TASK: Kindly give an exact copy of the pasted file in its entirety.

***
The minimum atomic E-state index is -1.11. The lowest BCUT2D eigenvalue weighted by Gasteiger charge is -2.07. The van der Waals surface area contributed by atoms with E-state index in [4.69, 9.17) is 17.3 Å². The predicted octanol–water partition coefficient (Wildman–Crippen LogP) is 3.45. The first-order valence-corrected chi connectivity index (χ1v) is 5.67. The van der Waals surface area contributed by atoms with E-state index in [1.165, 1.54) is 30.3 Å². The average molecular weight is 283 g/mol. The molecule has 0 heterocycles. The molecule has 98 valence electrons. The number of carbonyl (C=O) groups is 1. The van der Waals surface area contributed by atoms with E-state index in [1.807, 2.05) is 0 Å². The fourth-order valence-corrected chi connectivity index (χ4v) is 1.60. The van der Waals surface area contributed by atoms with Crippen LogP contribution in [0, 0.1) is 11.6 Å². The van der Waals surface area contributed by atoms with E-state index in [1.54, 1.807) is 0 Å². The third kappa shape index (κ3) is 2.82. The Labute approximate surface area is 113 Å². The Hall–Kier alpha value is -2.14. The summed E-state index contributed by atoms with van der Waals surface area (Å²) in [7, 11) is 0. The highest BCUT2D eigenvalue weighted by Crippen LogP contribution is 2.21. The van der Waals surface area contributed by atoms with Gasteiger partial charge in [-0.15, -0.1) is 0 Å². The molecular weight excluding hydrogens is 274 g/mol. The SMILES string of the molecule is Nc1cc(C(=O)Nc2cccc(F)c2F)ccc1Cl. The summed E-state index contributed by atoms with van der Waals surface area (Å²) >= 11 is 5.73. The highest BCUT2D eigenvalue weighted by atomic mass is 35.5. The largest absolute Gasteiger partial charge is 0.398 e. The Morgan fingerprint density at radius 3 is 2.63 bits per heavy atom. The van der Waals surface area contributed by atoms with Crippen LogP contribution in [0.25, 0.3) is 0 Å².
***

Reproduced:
The minimum atomic E-state index is -1.11. The lowest BCUT2D eigenvalue weighted by Gasteiger charge is -2.07. The van der Waals surface area contributed by atoms with E-state index in [4.69, 9.17) is 17.3 Å². The predicted octanol–water partition coefficient (Wildman–Crippen LogP) is 3.45. The first-order valence-corrected chi connectivity index (χ1v) is 5.67. The van der Waals surface area contributed by atoms with E-state index in [1.165, 1.54) is 30.3 Å². The average molecular weight is 283 g/mol. The molecule has 0 heterocycles. The molecule has 98 valence electrons. The number of carbonyl (C=O) groups is 1. The van der Waals surface area contributed by atoms with E-state index in [1.807, 2.05) is 0 Å². The fourth-order valence-corrected chi connectivity index (χ4v) is 1.60. The van der Waals surface area contributed by atoms with Crippen LogP contribution in [0, 0.1) is 11.6 Å². The van der Waals surface area contributed by atoms with E-state index in [1.54, 1.807) is 0 Å². The third kappa shape index (κ3) is 2.82. The Labute approximate surface area is 113 Å². The Hall–Kier alpha value is -2.14. The summed E-state index contributed by atoms with van der Waals surface area (Å²) in [7, 11) is 0. The highest BCUT2D eigenvalue weighted by Crippen LogP contribution is 2.21. The van der Waals surface area contributed by atoms with Gasteiger partial charge in [-0.15, -0.1) is 0 Å². The molecular weight excluding hydrogens is 274 g/mol. The SMILES string of the molecule is Nc1cc(C(=O)Nc2cccc(F)c2F)ccc1Cl. The summed E-state index contributed by atoms with van der Waals surface area (Å²) >= 11 is 5.73. The highest BCUT2D eigenvalue weighted by atomic mass is 35.5. The largest absolute Gasteiger partial charge is 0.398 e. The Morgan fingerprint density at radius 3 is 2.63 bits per heavy atom. The van der Waals surface area contributed by atoms with Crippen LogP contribution in [0.25, 0.3) is 0 Å².